While this machine offers users an easy set-up with its intuitive app and LCD touchscreen, it lacks in follow through. The prints have color casts tinting the entire image, the colors are oversaturated and the resolution falls off as the size of the print increases. To make matters worse, this model's estimated cost per print is among the highest in the class.
HP Envy Photo 7155 All in One Review
Pros: Decent print options, LCD touchscreen, decent resolution
Cons: High operating costs, over-saturated colors, blue cast in black and white
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Our Analysis and Test Results
While this machine is marketed as a photo printer, as its name suggests, it is more of an all-in-one office printer. The machine has a scanning bed, fax and, yes, it also prints photos. However, it does not print photos well. To its credit, this model is easy to set-up and operate. Yet, the cost of that operation is quite high and the outcomes are poor.
The HP ENVY has decent resolution, particularly in the smaller print sizes. It accommodates a variety of photo formats such as 4' x 6", 5" x 7", maxing out in the 8" x 10" dimensions. It will also print on a variety of paper types ranging from plain printer paper to matte and glossy photo paper.
Additionally, we always like a printer that has an on-machine LCD touchscreen as it is easy to operate and confirms that the printer is communicating with the computer.
There's a lot to dislike about this machine. First off, it was hard to set-up despite the aid of the LCD screen. We also noticed a decrease in the quality of the prints as the print size increased. Specifically, colors were off, resolution tapered, tonal transitions became stepped.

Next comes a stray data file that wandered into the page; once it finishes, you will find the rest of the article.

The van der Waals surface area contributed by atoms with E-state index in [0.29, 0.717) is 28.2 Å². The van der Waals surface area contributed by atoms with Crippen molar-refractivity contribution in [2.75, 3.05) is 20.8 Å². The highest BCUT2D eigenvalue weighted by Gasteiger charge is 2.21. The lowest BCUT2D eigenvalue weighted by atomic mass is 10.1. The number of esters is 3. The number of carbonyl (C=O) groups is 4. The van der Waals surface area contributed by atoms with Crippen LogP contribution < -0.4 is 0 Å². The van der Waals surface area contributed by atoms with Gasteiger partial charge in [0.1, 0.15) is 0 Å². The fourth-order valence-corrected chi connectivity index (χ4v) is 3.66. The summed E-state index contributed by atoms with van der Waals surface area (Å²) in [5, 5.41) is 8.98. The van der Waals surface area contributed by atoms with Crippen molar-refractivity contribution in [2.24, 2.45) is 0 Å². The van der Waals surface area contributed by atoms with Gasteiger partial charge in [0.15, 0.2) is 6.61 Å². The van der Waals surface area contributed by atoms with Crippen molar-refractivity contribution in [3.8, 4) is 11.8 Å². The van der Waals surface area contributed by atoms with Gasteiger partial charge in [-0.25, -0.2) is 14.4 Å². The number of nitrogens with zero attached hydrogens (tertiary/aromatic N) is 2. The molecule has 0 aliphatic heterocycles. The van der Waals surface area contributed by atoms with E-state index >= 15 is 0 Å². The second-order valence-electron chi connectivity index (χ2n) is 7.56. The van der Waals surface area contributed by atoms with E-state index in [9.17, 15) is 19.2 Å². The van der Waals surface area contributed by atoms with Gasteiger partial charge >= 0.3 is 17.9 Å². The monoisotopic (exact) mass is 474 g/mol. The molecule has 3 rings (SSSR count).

While the upfront cost of this machine isn't outrageous, it's not what we'd call economical considering the questionable quality of the prints it rolls out. Moreover, the long-run operating costs of the machine — expressed in cost per 4" x 6" color print — are quite high at 94 cents per photo.
Put simply, we did not find the HP Envy to be a very good value. Its cost to performance ratio is way out of balance. Add to this assessment the high long-term operating cost and we have little doubt that one can find a better performing machine at or below the cost of this printer.
By our reckoning, the HP ENVY is an office printer masquerading as a photo printer. The range of features — such as a fax and scanning bed — as well as the poor photo outcomes support this assessment. In an attempt to tackle all these applications, the photo outcomes were less than successful. Further hurting our assessment of the ENVY is its high operating cost.
— Nick Miley, Jason Peters and Austin Palmer